Electrical INDUSTRY Creates Mechanical Brains (Apr, 1932)
The headline makes it sound like this article is about computers, but actually it’s about the birth of the electronics industry at a time when you couldn’t even get a degree in electrical engineering.
Electrical INDUSTRY Creates Mechanical Brains
by Robert Francis
The electric eye, which functions as a virtual automatic brain, is working miracles in industry, and may soon oust the human brain and hand from the control levers of machinery. This field offers many new opportunities.
THE most promising, the most amazing and without doubt the most fascinating field of endeavor today is electronics, the baby billion-dollar industry.
Indeed there is no industry in America however large, however undeveloped, however needful of bright young minds and willing young hands, that can offer even a small percentage of the opportunities that are literally begging acceptance in electronics.
Hitch-Hikers Get a Waiting Room of Their Own (Oct, 1939)
Um… This doesn’t seem like the greatest idea.
Hitch-Hikers Get a Waiting Room of Their Own
Performing the role of the good Samaritan to the nation-wide fraternity of automobile hitch-hikers, the owner of a service station in Albion, Mich., recently established a hitchhikers’ depot hard by his row of gasoline pumps. Nailed to a tree, a large sign visible to approaching motorists at a good distance, identifies the spot, while a painted hand, with the thumb outstretched in the traditional manner, does the spade work for tired hikers.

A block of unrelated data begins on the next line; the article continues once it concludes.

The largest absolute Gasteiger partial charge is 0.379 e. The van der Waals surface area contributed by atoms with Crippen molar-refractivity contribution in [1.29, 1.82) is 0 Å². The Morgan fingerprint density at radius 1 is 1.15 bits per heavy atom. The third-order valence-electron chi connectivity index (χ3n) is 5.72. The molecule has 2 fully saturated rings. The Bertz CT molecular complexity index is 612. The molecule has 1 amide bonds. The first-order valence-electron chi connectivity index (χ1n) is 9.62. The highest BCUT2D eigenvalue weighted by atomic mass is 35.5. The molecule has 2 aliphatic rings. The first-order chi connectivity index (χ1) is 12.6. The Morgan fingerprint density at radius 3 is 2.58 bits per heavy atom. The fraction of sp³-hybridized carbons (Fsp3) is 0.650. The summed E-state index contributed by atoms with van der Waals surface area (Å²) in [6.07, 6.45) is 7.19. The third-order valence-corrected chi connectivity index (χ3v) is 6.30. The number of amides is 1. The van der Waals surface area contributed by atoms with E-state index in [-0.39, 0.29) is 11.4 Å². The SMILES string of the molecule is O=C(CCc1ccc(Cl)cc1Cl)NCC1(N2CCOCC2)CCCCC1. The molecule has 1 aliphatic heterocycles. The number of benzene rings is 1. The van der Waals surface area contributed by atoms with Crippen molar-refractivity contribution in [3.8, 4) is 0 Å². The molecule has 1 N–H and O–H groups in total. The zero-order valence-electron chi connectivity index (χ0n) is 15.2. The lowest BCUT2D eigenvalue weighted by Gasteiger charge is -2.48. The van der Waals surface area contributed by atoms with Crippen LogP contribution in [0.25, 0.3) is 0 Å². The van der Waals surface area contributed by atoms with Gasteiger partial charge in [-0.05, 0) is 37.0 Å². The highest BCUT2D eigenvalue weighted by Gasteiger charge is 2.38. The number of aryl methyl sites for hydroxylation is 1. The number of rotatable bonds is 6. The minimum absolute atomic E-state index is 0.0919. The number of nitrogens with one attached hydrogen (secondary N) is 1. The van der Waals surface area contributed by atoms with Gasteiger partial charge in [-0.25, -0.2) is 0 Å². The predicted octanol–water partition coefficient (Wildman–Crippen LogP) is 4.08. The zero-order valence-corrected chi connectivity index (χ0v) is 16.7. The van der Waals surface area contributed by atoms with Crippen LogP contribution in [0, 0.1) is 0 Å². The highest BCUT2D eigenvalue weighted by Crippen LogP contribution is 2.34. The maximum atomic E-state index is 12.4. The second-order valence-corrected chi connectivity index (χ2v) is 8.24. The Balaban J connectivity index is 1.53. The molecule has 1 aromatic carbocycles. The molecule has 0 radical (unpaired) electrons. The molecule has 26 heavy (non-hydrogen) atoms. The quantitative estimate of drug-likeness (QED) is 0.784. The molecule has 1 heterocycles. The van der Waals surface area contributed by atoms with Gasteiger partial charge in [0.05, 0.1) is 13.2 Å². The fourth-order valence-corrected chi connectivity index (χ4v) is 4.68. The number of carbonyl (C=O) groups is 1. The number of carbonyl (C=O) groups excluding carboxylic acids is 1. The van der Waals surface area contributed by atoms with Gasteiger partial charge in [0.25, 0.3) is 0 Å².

40 Years Ago (Nov, 1968)
This piece and it’s companion article, 40 Years in the Future were published in the November 1968 issue of Mechanix Illustrated.
You also might want to see the editors introduction to the first issue, then called Modern Mechanics.
40 Years Ago
AUTHOR Donald G. Cooley with Weston Farmer was co-editor of Modern Mechanics, later to be renamed Mechanix Illustrated, when the magazine was first published in November 1928. Mr. Cooley subsequently became full-time editor of MI before embarking on a career as a free-lance writer. Today Mr. Cooley is recognized as one of the foremost medical writers in the world with a number of highly regarded books bearing his name.
THE bank building in Robbinsdale, Minn., a sleepy suburb of Minneapolis, bore a sign on its brick exterior: Home of Fawcett Publicationsâ€” More than 2,000,000 Readers a Month. It was a three-story building without elevators. A long flight of stairs that reversed itself at a landing where a pert redhead ran the switchboard brought you to the third floor, an expanse that bustled, buzzed, rustled, clattered and often echoed a belly-laugh as half a hundred editors, associates and secretaries went about their business.
What Will Life Be Like in the Year 2008? (Nov, 1968)
Well, we do have flat-screen computers you can write on that fit in a briefcase, but I’m still waiting to take my 250 MPH car to a business meeting in another domed city. Perhaps by the end of the year.
40 Years in the Future
By James R. Berry
IT’S 8 a.m., Tuesday, Nov. 18, 2008, and you are headed for a business appointment 300 mi. away. You slide into your sleek, two-passenger air-cushion car, press a sequence of buttons and the national traffic computer notes your destination, figures out the current traffic situation and signals your car to slide out of the garage. Hands free, you sit back and begin to read the morning paperâ€”which is flashed on a flat TV screen over the car’s dashboard. Tapping a button changes the page.